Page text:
Why aren't we outraged that the GSAs affirm sexual disorders? (i.e. homosexual attractions and behavior which for men is built around the practice of anal sex—the leading cause of HIV)…GSAs imply that homosexual behavior is acceptable and even cool. Homosexual-friendly books tell students that bisexuality, sexual fluidity and experimentation are OK.
Open your eyes, people. Parents, do you really want your children attending a GSA where homosexual behavior is affirmed and celebrated and where children are trained to be advocates for this unhealthy behavior as well as activists for gay rights?
Tom Prichard, the head of the MFC, told the Minnesota Independent in October that his group would continue to fight anti-bullying efforts in the Anoka-Hennepin schools, saying that the suicides were not the product of anti-gay bulling but rather "homosexual indoctrination." Prichard said students like Samantha died because they adopted an "unhealthy lifestyle," and that "homosexual activists" were manipulating the suicides to further advance their agenda in the school district.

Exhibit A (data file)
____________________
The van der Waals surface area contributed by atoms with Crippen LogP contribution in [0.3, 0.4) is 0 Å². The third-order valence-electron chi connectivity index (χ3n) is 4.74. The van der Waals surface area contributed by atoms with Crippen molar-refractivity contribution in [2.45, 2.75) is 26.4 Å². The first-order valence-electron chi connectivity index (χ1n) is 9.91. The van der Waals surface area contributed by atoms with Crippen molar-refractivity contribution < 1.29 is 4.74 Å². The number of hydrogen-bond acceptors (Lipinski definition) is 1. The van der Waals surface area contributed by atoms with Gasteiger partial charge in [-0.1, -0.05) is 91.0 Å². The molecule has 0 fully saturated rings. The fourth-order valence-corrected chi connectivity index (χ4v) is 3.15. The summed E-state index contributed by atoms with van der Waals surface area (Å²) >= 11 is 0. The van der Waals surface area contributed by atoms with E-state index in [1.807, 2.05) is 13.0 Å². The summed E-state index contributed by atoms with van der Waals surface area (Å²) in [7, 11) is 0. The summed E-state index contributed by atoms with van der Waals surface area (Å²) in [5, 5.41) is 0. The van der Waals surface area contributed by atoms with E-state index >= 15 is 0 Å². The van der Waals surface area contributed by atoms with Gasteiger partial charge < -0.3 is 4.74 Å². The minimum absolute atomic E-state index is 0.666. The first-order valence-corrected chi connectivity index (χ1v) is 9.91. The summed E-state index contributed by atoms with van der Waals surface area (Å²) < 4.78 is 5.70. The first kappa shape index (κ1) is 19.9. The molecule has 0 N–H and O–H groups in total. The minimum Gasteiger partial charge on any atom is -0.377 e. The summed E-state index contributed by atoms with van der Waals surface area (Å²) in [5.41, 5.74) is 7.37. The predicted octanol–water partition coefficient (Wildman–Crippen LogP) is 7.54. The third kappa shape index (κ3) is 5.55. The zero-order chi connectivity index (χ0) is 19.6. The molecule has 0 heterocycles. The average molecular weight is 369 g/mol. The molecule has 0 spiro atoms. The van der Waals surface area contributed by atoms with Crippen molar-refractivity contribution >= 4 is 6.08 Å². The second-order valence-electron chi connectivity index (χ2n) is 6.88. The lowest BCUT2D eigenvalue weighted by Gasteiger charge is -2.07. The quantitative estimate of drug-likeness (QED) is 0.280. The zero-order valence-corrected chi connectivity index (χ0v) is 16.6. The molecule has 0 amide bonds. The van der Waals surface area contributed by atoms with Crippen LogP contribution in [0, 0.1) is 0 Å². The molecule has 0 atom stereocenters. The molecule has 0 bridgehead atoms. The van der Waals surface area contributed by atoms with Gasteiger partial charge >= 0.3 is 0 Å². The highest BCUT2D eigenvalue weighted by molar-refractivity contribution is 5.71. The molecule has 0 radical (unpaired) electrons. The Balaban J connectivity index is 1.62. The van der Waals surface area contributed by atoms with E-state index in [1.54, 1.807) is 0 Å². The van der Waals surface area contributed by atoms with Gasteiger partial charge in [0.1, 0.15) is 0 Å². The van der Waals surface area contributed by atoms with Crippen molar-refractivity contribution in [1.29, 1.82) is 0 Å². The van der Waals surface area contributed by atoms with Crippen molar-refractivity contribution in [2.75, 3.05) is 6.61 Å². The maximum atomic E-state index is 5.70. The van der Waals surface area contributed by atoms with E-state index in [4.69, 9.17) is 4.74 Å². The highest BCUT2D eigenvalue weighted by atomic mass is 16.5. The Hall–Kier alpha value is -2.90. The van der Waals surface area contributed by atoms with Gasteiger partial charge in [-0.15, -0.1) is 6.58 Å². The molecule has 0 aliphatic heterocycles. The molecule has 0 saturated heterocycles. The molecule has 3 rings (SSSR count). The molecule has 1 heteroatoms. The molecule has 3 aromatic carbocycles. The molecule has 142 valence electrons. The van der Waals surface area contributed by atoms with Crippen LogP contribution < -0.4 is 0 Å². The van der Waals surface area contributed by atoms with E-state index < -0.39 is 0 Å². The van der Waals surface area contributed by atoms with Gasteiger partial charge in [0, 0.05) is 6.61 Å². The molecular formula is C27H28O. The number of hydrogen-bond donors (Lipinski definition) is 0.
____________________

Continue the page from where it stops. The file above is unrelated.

Bachmann ally Bradlee Dean, the head of the heavy-metal ministry You Can Run But You Cannot Hide International, last year took to the radio to decry efforts to create a more tolerant climate in the public schools. "We were just talking about the homosexual indoctrination," Dean said. "The state-run media is going after the schools for resisting the homosexual indoctrination. The homosexuals are now blaming—they are playing the victims—the homosexuals are now blaming [the schools'] stance as the reason that young homosexuals are committing suicide because of the schools' intolerance to the lifestyle of homosexuality." Another one of Bachmann's longtime allies, Janet Boynes, an "ex-gay" who works with the ministry Exodus International, has also joined the fight. In May, she spoke at an Anoka-Hennepin school board meeting supporting the neutrality policy.